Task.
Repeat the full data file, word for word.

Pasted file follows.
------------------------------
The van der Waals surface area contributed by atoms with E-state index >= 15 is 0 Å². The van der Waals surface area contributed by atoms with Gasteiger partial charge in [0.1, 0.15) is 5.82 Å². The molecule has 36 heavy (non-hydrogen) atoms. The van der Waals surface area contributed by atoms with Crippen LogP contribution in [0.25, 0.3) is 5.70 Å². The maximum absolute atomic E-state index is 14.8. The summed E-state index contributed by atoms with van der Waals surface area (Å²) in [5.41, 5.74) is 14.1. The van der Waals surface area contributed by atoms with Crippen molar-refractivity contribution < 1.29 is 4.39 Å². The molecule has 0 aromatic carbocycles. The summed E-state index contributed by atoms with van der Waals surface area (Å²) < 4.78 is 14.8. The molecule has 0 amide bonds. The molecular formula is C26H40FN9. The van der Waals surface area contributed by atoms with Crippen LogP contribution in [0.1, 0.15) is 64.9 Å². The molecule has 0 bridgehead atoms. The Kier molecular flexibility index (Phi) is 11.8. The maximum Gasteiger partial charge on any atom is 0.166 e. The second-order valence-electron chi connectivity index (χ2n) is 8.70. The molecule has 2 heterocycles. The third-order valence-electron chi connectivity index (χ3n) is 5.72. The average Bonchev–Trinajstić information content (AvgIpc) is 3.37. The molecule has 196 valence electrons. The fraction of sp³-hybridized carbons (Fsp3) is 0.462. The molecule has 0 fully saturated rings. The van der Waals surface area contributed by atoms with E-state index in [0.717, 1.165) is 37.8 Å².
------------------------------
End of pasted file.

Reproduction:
The van der Waals surface area contributed by atoms with E-state index >= 15 is 0 Å². The van der Waals surface area contributed by atoms with Gasteiger partial charge in [0.1, 0.15) is 5.82 Å². The molecule has 36 heavy (non-hydrogen) atoms. The van der Waals surface area contributed by atoms with Crippen LogP contribution in [0.25, 0.3) is 5.70 Å². The maximum absolute atomic E-state index is 14.8. The summed E-state index contributed by atoms with van der Waals surface area (Å²) in [5.41, 5.74) is 14.1. The van der Waals surface area contributed by atoms with Crippen molar-refractivity contribution < 1.29 is 4.39 Å². The molecule has 0 aromatic carbocycles. The summed E-state index contributed by atoms with van der Waals surface area (Å²) < 4.78 is 14.8. The molecule has 0 amide bonds. The molecular formula is C26H40FN9. The van der Waals surface area contributed by atoms with Crippen LogP contribution in [0.1, 0.15) is 64.9 Å². The molecule has 0 bridgehead atoms. The Kier molecular flexibility index (Phi) is 11.8. The maximum Gasteiger partial charge on any atom is 0.166 e. The second-order valence-electron chi connectivity index (χ2n) is 8.70. The molecule has 2 heterocycles. The third-order valence-electron chi connectivity index (χ3n) is 5.72. The average Bonchev–Trinajstić information content (AvgIpc) is 3.37. The molecule has 196 valence electrons. The fraction of sp³-hybridized carbons (Fsp3) is 0.462. The molecule has 0 fully saturated rings. The van der Waals surface area contributed by atoms with E-state index in [0.717, 1.165) is 37.8 Å².